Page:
Contributor

This article was contributed by Place2Be

Place2Be is the leading provider of school-based emotional and mental health services, offering a unique counselling service for children and parents and expert support for school staff to help tackle children’s problems early and in the safety of the school environment. 

Main content

How to talk to your child about mental health, even at primary school

Boy at desk

Photo: George Plemper

Children’s mental health charity Place2Be offers advice to parents on helping their children if they have mental health concerns

Did you know that, on average, three children in every classroom have a diagnosable mental health issue?

We hear a lot about teenagers and mental health, but younger children are also affected. The children’s mental health charity, Place2Be raises awareness of the benefits of talking openly with young children about their feelings and getting help. These are their top tips for parents.

It’s always the right time

It’s never too early (or too late) to start thinking about your child’s mental health. As a parent, you have a hugely important role in helping them to develop their ability to cope with life’s challenges. 

Look for changes

Children are often referred for support by their teachers, who spot concerning behaviour in class. You can look out for behaviour that’s out of character, such as becoming very withdrawn and uncommunicative, or lashing out, becoming boisterous or aggressive. It’s easy to get frustrated or cross when your child behaves in a way that upsets you, but think about what factors could be behind the behaviour.

Choose the right environment

Try to talk to your child directly about what’s bothering them. Young children may not always have the words to express their feelings, but try to find a way of bringing up the conversation without putting pressure on them, perhaps during a car journey or, for younger children, when you’re playing with them. This can help them to open up naturally.

Listen

One of the most powerful tools that Place2Be has is simply its ability to provide a safe, consistent space where the child knows they will be listened to for around an hour each week. With all the pressures on modern-day parents, it’s all too easy to become distracted. Make sure you carve out time to be with your child one-to-one, when you can very deliberately commit to putting other worries to one side.

The role of play

Through play, children learn about themselves, their environment, people and the world around them. For younger children, who sometimes don’t have the words to describe their emotions, play can be very useful route to understanding how they’re feeling and helping them express themselves.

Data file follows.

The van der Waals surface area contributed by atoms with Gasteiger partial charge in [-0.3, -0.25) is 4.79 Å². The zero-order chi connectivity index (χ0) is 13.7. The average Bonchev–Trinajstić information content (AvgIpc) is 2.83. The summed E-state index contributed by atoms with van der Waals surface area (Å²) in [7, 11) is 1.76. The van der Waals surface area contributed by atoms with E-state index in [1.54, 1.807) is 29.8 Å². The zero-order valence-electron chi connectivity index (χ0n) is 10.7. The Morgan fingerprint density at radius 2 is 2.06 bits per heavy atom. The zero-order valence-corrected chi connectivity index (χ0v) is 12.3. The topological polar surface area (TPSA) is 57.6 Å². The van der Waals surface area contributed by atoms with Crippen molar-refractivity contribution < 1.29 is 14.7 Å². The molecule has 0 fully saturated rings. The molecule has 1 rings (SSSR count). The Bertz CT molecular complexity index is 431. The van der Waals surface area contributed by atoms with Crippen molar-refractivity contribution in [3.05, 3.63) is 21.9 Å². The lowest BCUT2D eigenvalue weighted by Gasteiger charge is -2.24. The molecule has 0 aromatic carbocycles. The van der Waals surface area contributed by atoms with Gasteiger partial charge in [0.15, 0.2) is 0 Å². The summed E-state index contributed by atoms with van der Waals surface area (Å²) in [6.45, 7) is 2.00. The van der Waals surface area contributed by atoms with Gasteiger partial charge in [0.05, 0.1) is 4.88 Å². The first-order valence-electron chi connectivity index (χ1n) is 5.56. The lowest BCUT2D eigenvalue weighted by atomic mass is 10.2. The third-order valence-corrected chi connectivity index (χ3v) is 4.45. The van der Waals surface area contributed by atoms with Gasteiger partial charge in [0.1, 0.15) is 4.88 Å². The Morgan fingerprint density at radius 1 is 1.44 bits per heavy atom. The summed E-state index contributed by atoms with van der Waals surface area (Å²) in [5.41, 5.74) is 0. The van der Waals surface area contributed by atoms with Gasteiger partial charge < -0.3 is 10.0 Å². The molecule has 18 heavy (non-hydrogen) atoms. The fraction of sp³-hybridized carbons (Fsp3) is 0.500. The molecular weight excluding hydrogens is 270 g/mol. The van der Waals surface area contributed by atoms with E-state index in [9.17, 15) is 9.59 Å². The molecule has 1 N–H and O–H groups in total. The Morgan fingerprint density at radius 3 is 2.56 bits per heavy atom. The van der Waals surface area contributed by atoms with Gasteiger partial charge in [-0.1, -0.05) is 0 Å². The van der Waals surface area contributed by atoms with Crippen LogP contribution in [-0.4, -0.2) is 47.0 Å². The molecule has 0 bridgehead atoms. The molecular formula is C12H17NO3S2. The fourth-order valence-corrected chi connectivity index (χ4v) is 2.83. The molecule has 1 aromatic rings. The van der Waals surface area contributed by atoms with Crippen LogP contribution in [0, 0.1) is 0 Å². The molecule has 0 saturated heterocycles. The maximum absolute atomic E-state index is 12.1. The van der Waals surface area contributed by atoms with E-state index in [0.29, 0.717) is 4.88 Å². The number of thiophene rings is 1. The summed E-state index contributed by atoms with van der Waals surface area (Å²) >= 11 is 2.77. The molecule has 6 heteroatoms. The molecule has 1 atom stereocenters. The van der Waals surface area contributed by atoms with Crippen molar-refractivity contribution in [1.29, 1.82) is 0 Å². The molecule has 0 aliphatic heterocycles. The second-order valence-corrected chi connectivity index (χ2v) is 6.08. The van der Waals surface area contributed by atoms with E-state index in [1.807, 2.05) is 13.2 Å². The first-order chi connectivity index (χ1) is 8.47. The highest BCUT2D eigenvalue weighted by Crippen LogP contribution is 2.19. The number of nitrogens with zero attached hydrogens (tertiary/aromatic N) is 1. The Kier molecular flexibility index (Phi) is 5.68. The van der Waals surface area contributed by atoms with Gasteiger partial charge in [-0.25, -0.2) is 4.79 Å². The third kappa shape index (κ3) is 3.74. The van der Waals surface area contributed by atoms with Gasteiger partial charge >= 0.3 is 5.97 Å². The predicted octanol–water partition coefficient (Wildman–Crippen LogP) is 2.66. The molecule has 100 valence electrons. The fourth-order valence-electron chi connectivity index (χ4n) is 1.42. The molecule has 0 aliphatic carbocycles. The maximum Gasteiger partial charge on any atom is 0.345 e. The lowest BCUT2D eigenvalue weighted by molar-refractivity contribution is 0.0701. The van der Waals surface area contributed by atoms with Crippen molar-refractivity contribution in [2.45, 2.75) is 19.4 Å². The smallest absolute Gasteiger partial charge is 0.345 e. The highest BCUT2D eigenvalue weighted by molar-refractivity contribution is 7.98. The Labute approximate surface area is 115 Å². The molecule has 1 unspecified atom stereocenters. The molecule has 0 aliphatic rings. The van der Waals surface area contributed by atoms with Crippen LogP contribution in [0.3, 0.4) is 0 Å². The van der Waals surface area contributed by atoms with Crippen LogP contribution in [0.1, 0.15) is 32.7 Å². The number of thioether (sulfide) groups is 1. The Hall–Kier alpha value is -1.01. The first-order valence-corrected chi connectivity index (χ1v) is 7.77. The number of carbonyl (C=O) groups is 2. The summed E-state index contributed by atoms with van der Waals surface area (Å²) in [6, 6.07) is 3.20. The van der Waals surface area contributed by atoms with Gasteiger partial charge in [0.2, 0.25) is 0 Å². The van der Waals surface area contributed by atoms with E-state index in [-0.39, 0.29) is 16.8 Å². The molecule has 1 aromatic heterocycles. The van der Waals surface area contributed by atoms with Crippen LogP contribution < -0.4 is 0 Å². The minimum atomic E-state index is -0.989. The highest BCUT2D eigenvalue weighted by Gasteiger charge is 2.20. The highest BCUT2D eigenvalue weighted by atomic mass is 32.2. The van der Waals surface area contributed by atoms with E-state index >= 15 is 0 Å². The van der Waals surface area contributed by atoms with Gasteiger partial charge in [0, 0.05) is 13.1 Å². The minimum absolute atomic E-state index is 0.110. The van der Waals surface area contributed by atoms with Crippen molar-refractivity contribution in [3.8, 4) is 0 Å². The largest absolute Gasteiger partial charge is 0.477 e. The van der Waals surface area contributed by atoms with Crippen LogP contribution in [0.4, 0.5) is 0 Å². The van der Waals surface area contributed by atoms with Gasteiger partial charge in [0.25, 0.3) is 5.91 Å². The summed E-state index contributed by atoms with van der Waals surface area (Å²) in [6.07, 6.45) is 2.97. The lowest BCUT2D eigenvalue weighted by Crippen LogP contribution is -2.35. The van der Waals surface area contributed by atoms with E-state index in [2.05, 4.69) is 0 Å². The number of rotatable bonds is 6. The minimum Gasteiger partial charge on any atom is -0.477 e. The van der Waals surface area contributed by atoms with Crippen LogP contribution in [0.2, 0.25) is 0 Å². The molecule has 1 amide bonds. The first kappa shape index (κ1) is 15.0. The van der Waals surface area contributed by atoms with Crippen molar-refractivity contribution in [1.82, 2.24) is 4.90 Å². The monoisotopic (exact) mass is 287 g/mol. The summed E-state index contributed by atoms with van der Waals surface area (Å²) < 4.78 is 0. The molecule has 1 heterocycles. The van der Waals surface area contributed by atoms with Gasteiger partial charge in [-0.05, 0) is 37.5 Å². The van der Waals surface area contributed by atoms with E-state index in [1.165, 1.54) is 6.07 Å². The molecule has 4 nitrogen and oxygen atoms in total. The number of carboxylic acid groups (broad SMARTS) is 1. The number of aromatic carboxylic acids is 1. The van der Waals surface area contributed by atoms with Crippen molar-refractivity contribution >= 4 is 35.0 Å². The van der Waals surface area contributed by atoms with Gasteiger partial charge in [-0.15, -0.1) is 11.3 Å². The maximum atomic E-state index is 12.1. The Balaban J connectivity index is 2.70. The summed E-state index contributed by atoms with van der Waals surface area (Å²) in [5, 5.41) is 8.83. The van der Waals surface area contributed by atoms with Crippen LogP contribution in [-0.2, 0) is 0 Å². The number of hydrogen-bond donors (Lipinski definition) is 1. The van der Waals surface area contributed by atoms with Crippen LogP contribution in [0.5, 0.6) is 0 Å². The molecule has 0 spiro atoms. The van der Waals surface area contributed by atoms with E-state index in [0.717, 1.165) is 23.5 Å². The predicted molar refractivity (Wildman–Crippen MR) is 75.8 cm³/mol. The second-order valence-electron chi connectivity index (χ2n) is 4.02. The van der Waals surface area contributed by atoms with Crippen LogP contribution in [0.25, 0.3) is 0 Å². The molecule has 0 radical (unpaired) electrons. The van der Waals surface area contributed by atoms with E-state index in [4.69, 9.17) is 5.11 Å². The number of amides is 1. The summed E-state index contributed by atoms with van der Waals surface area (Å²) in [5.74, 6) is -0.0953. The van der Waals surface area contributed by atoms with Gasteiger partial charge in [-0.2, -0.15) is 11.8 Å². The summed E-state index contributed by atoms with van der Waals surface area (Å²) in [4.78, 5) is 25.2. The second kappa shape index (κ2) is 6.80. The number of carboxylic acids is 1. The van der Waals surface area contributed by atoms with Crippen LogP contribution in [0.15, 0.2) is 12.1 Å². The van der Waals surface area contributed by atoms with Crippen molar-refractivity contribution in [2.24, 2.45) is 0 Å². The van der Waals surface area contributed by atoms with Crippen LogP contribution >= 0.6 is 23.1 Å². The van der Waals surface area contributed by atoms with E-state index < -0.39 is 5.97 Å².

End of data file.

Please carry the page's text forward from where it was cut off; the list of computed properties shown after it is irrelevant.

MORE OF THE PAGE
‘Encourage them to tell their story’

Enjoying a quiet activity, such as an art project, with your child, is an opportunity to encourage them to tell their story and talk through what they’re doing. 

Modern life is so hectic that it can be difficult to make the time to sit down quietly and reflectively with your child. But putting other distractions aside and finding dedicated time listening and playing makes everyone feel happier.

Further reading

You can find more ideas and tips on the Place2Be website

The advice published on Parent Info is provided by independent experts in their field and not necessarily the views of Parent Zone or NCA-CEOP.

Updated: ​May 2018

Related articles

  • Health and wellbeing

    Talking to your child about suicidal thoughts

    ​There has been substantial media coverage of the Netflix Series 13 Reasons Why. The drama has been accused of inaccurately portraying, or even glamourising, suicide. Dr Alys Cole-King Clinical Director, of the Social Enterprise Connecting with People, and Dr Stan Kutcher, Sun Life Financial Chair in Adolescent Mental Health, offer advice to parents on talking to their children about the programme and its difficult subject matter

  • Health and wellbeing

    What to do if your child is self-harming

    Self-harm: expert advice on how to help you and your child through this difficult and emotional time

Explore further

  • Relationships and sex

    Revenge porn: a parent's guide

    Distributing so-called revenge porn is a criminal offence. How can young people be protected from it?

  • Relationships and sex

    LGBTQ+ glossary for parents

    A quick guide to LGBTQ+ terms.

    Your child has come out. That’s great: it means that they feel confident about themselves and they are trusting you to be supportive.

    But what do you actually say?

    The terminology of gender and sexuality changes so fast that finding the right words can be a minefield. Our glossary is designed to get you started.